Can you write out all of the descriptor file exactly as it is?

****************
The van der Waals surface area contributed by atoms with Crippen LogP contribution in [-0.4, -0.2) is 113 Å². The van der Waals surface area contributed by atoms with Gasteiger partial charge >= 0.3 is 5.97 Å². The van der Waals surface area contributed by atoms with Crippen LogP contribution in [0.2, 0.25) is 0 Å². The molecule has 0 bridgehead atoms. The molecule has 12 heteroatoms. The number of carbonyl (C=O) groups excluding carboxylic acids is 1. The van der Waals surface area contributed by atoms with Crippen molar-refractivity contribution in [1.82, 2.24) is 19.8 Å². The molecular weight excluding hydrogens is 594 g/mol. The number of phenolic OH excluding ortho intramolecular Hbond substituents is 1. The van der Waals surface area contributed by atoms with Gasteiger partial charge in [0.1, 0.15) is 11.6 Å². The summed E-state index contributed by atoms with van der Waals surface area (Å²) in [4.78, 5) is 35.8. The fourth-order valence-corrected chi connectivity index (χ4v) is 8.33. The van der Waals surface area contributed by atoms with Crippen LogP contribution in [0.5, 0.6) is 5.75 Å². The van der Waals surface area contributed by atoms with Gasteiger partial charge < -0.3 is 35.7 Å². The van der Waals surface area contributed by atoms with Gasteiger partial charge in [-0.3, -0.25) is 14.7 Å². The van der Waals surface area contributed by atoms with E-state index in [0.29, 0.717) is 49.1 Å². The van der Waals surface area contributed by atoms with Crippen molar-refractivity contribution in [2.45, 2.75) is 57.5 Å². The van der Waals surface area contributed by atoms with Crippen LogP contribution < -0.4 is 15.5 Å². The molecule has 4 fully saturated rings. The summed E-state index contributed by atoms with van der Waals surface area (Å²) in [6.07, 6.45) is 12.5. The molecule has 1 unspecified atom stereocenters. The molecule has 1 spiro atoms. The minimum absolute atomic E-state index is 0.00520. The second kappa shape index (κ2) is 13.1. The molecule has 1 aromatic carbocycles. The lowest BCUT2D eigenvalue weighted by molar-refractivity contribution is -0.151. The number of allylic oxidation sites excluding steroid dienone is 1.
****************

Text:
The van der Waals surface area contributed by atoms with Crippen LogP contribution in [-0.4, -0.2) is 113 Å². The van der Waals surface area contributed by atoms with Gasteiger partial charge >= 0.3 is 5.97 Å². The van der Waals surface area contributed by atoms with Crippen LogP contribution in [0.2, 0.25) is 0 Å². The molecule has 0 bridgehead atoms. The molecule has 12 heteroatoms. The number of carbonyl (C=O) groups excluding carboxylic acids is 1. The van der Waals surface area contributed by atoms with Crippen molar-refractivity contribution in [1.82, 2.24) is 19.8 Å². The molecular weight excluding hydrogens is 594 g/mol. The number of phenolic OH excluding ortho intramolecular Hbond substituents is 1. The van der Waals surface area contributed by atoms with Gasteiger partial charge in [0.1, 0.15) is 11.6 Å². The summed E-state index contributed by atoms with van der Waals surface area (Å²) in [4.78, 5) is 35.8. The fourth-order valence-corrected chi connectivity index (χ4v) is 8.33. The van der Waals surface area contributed by atoms with Crippen LogP contribution in [0.5, 0.6) is 5.75 Å². The van der Waals surface area contributed by atoms with Gasteiger partial charge < -0.3 is 35.7 Å². The van der Waals surface area contributed by atoms with Gasteiger partial charge in [-0.3, -0.25) is 14.7 Å². The van der Waals surface area contributed by atoms with E-state index in [0.29, 0.717) is 49.1 Å². The van der Waals surface area contributed by atoms with Crippen molar-refractivity contribution in [2.45, 2.75) is 57.5 Å². The van der Waals surface area contributed by atoms with Crippen LogP contribution < -0.4 is 15.5 Å². The molecule has 4 fully saturated rings. The summed E-state index contributed by atoms with van der Waals surface area (Å²) in [6.07, 6.45) is 12.5. The molecule has 1 unspecified atom stereocenters. The molecule has 1 spiro atoms. The minimum absolute atomic E-state index is 0.00520. The second kappa shape index (κ2) is 13.1. The molecule has 1 aromatic carbocycles. The lowest BCUT2D eigenvalue weighted by molar-refractivity contribution is -0.151. The number of allylic oxidation sites excluding steroid dienone is 1.